That gave me a puzzle to work on. One of the things that’s authentic for me is a Clean (or at least Cleanish) philosophy: to put the client and the client’s desired outcome at the heart of the interaction, reducing the amount of the attention being paid to the facilitator. And clothes are an important part of that, especially in a first encounter – whether that’s in marketing materials, an online conversation, or a first face-to-face meeting.

We also know there’s plenty of research about how people respond differently to people in different clothes. “White coat syndrome” is an actual thing.

A lot of Clean enthusiasts take the view that low-key, dark-coloured clothing is appropriate when in the facilitator role, with brighter colours and more distinctive styles when “presenting”. “Training” falls somewhere in between.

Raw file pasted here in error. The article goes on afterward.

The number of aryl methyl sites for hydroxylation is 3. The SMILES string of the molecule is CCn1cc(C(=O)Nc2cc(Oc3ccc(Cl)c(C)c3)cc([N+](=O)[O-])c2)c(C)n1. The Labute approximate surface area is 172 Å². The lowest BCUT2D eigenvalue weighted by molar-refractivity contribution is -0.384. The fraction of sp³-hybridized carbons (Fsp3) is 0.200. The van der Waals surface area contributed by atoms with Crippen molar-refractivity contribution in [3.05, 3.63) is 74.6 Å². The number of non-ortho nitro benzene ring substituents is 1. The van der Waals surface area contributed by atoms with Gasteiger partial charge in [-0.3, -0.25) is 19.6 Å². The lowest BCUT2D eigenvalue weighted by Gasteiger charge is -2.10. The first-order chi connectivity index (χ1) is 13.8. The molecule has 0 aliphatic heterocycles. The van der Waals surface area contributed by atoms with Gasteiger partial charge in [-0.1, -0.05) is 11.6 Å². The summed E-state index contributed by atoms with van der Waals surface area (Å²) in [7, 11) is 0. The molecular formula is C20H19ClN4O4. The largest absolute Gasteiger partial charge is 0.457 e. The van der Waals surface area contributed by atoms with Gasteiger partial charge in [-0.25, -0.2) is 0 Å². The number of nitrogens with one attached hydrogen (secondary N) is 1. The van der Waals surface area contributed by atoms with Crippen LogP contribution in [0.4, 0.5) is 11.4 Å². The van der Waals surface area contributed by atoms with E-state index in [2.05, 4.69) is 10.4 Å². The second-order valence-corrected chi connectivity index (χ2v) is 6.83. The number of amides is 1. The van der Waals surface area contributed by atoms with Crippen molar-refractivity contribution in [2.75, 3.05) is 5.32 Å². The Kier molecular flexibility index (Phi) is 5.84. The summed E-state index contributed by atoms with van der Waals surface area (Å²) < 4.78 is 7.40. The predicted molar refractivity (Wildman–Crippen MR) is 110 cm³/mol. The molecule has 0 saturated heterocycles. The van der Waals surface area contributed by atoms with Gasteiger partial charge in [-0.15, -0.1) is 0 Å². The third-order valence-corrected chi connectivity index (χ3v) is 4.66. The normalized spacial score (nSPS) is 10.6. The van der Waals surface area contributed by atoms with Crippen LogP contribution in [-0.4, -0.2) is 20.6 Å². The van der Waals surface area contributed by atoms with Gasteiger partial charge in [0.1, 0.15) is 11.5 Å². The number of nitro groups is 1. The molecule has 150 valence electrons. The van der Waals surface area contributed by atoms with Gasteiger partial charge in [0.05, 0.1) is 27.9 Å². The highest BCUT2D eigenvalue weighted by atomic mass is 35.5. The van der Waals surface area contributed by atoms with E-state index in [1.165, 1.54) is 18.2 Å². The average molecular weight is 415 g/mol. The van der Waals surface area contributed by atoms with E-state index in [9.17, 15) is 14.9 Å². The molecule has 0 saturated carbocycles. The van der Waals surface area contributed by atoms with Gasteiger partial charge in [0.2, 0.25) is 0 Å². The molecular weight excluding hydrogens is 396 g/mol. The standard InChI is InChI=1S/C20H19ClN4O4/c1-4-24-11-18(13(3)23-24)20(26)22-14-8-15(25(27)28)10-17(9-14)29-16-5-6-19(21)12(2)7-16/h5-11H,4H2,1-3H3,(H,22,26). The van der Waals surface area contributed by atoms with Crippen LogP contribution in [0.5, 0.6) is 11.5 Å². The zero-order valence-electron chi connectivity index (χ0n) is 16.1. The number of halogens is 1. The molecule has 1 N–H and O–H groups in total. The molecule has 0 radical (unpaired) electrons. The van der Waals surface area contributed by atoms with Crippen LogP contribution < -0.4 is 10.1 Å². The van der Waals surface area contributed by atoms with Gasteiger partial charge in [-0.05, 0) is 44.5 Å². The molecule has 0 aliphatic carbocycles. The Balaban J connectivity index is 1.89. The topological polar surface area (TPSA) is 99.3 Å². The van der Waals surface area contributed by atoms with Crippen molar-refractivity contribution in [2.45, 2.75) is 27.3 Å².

In a typical in-organisation engagement, perhaps my clothing should probably start by matching the client expectation for a sales meeting (in this case, “smart”); then match the group’s expectation for “trainer” and then, as the group takes more responsibility for their own process, fade to “facilitator”. Pace, pace, pace… then stop leading.

That leaves another challenge, of course: predicting what a potential client would want to see their potential consultant wearing. The consensus in the UK and Europe is that business dress is much less formal nowadays than it used to be. It’s perhaps not so true of the US, apart from the west coast, or in Asia.

And that, of course, is why people invest in style consultants.

Meanwhile, I’ve ordered a navy trouser suit…

  • What do you think? Should a consultant or facilitator dress up or down? Turn up in pyjamas? Please comment below.

6 thoughts on “How Should A Facilitator, Trainer Or Consultant Dress? “Smartly” or “Authentically”?”

  1. Laurence Long